City Paper is not for tourists
The ghost bike memorializing cyclist Alice Swanson has been removed. Swanson was killed at the intersection of Connecticut Avenue and R Street NW on July 8, 2008. The snow-white bike had remained there since shortly after the tragedy. She was hit by a trash truck while she was riding her bicycle to work.
The bike’s removal came in response to complaints from Dupont Circle business owners, according to both Anna Shoup, Swanson’s roommate, and the Washington Area Bicyclist Association.
“WABA called me this morning to say that the mayor’s office had taken down her ghost bike, pretty much without giving her family and friends time to put together any sort of response,” said Shoup. Ghost bikes are supposed to remain in place in perpetuity.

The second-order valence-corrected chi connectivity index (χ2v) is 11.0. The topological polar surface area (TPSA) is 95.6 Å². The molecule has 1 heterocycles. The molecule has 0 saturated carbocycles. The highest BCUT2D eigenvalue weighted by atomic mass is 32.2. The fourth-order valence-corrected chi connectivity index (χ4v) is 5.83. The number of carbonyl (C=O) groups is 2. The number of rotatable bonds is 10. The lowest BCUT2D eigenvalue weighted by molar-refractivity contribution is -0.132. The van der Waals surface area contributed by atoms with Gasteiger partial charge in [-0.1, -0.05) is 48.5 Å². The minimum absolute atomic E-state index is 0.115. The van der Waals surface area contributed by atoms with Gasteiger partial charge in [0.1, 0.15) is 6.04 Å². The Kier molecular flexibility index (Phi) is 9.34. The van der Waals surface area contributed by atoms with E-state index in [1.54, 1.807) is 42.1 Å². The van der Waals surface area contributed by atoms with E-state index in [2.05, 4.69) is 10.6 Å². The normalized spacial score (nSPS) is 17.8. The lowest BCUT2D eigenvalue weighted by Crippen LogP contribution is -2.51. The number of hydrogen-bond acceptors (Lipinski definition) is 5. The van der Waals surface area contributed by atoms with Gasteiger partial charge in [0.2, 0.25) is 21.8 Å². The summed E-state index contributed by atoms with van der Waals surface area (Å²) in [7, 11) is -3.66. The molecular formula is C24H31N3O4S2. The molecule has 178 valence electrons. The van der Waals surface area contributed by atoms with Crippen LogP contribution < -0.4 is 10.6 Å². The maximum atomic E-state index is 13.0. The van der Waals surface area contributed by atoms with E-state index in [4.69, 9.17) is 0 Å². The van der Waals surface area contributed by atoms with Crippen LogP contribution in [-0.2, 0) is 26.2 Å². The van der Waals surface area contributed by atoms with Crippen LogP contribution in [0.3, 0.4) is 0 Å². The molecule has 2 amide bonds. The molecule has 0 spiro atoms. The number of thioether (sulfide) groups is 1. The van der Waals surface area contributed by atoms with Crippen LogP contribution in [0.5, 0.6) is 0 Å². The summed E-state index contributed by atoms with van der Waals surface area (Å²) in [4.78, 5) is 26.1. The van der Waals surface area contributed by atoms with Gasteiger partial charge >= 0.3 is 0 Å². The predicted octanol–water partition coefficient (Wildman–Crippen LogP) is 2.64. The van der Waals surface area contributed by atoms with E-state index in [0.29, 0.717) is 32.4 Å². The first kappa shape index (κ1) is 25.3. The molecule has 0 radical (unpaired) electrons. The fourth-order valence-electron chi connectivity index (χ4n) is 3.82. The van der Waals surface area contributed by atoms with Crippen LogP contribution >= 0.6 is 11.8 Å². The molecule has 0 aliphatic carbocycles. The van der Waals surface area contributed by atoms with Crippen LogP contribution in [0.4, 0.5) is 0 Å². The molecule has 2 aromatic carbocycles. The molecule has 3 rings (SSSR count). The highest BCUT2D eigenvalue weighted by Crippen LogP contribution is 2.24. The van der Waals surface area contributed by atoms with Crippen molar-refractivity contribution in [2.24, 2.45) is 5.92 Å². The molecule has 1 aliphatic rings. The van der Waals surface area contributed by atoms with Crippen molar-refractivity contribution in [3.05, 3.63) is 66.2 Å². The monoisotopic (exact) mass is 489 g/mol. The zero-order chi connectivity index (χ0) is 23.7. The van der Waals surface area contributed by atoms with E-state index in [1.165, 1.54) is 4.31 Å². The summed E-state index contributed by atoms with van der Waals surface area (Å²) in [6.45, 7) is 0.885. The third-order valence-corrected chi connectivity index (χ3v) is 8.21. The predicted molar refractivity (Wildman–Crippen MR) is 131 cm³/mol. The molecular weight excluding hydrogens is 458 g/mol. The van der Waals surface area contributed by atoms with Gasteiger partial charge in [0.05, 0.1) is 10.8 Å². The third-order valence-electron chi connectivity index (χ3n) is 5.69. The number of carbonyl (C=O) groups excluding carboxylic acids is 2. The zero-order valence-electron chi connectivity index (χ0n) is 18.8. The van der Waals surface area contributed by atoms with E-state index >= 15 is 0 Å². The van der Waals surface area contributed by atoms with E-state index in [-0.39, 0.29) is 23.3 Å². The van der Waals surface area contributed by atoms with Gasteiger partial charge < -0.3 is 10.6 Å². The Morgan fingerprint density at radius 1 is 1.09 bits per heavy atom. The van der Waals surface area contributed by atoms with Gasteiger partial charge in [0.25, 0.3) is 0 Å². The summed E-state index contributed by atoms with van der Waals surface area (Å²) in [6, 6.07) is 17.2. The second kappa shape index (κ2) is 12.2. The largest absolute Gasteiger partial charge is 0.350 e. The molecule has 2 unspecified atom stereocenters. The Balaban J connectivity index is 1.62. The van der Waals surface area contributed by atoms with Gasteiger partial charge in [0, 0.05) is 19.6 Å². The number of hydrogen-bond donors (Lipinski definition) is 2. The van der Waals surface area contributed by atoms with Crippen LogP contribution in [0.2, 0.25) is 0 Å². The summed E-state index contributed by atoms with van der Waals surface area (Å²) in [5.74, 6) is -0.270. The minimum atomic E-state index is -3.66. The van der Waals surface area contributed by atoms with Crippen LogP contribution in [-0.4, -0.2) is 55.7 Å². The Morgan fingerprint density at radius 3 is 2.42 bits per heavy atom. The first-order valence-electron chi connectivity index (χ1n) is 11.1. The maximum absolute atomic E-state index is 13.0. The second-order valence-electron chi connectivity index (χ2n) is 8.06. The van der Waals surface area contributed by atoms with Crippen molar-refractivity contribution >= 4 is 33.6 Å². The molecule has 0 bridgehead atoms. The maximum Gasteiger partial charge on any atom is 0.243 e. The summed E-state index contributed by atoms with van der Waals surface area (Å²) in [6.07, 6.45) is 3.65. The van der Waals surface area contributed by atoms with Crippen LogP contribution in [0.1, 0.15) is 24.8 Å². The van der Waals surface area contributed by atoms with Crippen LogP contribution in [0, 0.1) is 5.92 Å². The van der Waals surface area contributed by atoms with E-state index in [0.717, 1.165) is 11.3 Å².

According to Shoup, WABA was able to locate the bike today and confirmed to her that the removal had been ordered by the city. Shoup contacted Swanson’s parents today, and learned that they had not heard from the city prior to the removal.
“When we were informed of the decision to remove the bike, we requested some additional time to contact the family to see what their wishes were,” said Eric Gilliland, WABA’s executive director.
The city told WABA it would until to Monday to act, but this morning, Gilliland found that “the lock had been cut and the bike was removed.”
“We were initially told that the Department of Public Works left the bike at La Tomate, but we ended up finding it at Cosi,” he added. Both restaurants are located close to the memorial, and Gilliland said neither had complained to the city or asked to have it removed.
When asked if Swanson’s family or friends had plans for a new memorial, Shoup said, “We were working on the assumption, perhaps very naively that the ghost bike would remain up as it has in many cities across the country.”
Photo by Darrow Montgomery.